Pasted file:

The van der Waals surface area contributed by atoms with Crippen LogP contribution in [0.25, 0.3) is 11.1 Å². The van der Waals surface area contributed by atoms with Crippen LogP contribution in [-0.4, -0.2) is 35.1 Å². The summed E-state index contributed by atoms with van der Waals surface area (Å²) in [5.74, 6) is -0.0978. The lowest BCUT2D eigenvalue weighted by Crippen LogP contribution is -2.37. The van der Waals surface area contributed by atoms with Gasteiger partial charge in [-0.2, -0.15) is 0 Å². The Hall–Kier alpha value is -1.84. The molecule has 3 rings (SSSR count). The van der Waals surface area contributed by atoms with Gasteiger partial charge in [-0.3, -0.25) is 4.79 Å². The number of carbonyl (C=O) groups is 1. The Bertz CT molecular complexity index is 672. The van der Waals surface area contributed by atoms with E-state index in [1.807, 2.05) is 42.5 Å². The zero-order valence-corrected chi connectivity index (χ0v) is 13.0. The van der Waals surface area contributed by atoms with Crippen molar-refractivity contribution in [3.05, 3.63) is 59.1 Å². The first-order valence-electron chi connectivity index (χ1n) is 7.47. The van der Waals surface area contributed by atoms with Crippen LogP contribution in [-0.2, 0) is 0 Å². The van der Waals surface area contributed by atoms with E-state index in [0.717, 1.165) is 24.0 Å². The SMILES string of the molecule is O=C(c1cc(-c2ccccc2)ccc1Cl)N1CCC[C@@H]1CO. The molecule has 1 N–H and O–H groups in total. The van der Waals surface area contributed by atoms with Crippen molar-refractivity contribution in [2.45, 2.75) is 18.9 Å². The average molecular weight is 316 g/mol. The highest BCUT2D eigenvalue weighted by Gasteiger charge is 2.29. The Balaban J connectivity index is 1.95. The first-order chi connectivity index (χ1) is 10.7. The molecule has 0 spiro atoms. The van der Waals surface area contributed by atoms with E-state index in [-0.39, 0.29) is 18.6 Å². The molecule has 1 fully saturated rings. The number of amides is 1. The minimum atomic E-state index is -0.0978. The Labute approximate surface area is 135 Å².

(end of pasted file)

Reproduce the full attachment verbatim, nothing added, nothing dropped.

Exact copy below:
The van der Waals surface area contributed by atoms with Crippen LogP contribution in [0.25, 0.3) is 11.1 Å². The van der Waals surface area contributed by atoms with Crippen LogP contribution in [-0.4, -0.2) is 35.1 Å². The summed E-state index contributed by atoms with van der Waals surface area (Å²) in [5.74, 6) is -0.0978. The lowest BCUT2D eigenvalue weighted by Crippen LogP contribution is -2.37. The van der Waals surface area contributed by atoms with Gasteiger partial charge in [-0.2, -0.15) is 0 Å². The Hall–Kier alpha value is -1.84. The molecule has 3 rings (SSSR count). The van der Waals surface area contributed by atoms with Gasteiger partial charge in [-0.3, -0.25) is 4.79 Å². The number of carbonyl (C=O) groups is 1. The Bertz CT molecular complexity index is 672. The van der Waals surface area contributed by atoms with E-state index in [1.807, 2.05) is 42.5 Å². The zero-order valence-corrected chi connectivity index (χ0v) is 13.0. The van der Waals surface area contributed by atoms with Crippen molar-refractivity contribution in [3.05, 3.63) is 59.1 Å². The first-order valence-electron chi connectivity index (χ1n) is 7.47. The van der Waals surface area contributed by atoms with Crippen LogP contribution in [-0.2, 0) is 0 Å². The van der Waals surface area contributed by atoms with E-state index in [0.717, 1.165) is 24.0 Å². The SMILES string of the molecule is O=C(c1cc(-c2ccccc2)ccc1Cl)N1CCC[C@@H]1CO. The molecule has 1 N–H and O–H groups in total. The van der Waals surface area contributed by atoms with Crippen molar-refractivity contribution in [2.45, 2.75) is 18.9 Å². The average molecular weight is 316 g/mol. The highest BCUT2D eigenvalue weighted by Gasteiger charge is 2.29. The Balaban J connectivity index is 1.95. The first-order chi connectivity index (χ1) is 10.7. The molecule has 0 spiro atoms. The van der Waals surface area contributed by atoms with E-state index in [-0.39, 0.29) is 18.6 Å². The molecule has 1 fully saturated rings. The number of amides is 1. The minimum atomic E-state index is -0.0978. The Labute approximate surface area is 135 Å².